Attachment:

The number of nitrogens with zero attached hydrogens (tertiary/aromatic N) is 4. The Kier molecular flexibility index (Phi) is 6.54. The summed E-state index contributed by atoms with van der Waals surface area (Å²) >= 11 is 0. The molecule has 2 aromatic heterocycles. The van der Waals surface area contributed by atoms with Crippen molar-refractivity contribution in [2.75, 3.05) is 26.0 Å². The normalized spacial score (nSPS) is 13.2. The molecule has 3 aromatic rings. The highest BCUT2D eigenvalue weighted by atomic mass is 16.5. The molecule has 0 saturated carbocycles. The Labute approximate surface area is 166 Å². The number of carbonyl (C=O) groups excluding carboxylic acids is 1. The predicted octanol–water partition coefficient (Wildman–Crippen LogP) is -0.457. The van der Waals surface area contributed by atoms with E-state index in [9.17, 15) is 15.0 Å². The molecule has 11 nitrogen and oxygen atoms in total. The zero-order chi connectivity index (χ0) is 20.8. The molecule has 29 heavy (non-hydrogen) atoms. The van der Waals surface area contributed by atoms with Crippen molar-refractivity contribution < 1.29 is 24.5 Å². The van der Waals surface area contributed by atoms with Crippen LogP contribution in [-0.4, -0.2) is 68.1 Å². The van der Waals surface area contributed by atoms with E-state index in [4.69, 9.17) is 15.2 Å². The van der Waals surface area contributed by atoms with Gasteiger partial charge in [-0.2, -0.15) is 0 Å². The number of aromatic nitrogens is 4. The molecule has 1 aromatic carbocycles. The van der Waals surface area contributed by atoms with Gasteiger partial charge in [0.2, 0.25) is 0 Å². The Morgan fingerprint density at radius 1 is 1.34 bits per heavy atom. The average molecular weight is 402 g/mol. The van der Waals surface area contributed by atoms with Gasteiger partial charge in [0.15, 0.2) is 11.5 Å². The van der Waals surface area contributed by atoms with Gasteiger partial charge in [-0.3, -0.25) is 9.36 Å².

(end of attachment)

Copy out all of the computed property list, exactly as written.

The number of nitrogens with zero attached hydrogens (tertiary/aromatic N) is 4. The Kier molecular flexibility index (Phi) is 6.54. The summed E-state index contributed by atoms with van der Waals surface area (Å²) >= 11 is 0. The molecule has 2 aromatic heterocycles. The van der Waals surface area contributed by atoms with Crippen molar-refractivity contribution in [2.75, 3.05) is 26.0 Å². The normalized spacial score (nSPS) is 13.2. The molecule has 3 aromatic rings. The highest BCUT2D eigenvalue weighted by atomic mass is 16.5. The molecule has 0 saturated carbocycles. The Labute approximate surface area is 166 Å². The number of carbonyl (C=O) groups excluding carboxylic acids is 1. The predicted octanol–water partition coefficient (Wildman–Crippen LogP) is -0.457. The van der Waals surface area contributed by atoms with E-state index in [9.17, 15) is 15.0 Å². The molecule has 11 nitrogen and oxygen atoms in total. The zero-order chi connectivity index (χ0) is 20.8. The molecule has 29 heavy (non-hydrogen) atoms. The van der Waals surface area contributed by atoms with Crippen molar-refractivity contribution < 1.29 is 24.5 Å². The van der Waals surface area contributed by atoms with Crippen LogP contribution in [-0.4, -0.2) is 68.1 Å². The van der Waals surface area contributed by atoms with E-state index in [4.69, 9.17) is 15.2 Å². The van der Waals surface area contributed by atoms with Gasteiger partial charge in [-0.2, -0.15) is 0 Å². The number of aromatic nitrogens is 4. The molecule has 1 aromatic carbocycles. The van der Waals surface area contributed by atoms with Gasteiger partial charge in [0.2, 0.25) is 0 Å². The Morgan fingerprint density at radius 1 is 1.34 bits per heavy atom. The average molecular weight is 402 g/mol. The van der Waals surface area contributed by atoms with Gasteiger partial charge in [0.15, 0.2) is 11.5 Å². The van der Waals surface area contributed by atoms with Gasteiger partial charge in [-0.3, -0.25) is 9.36 Å².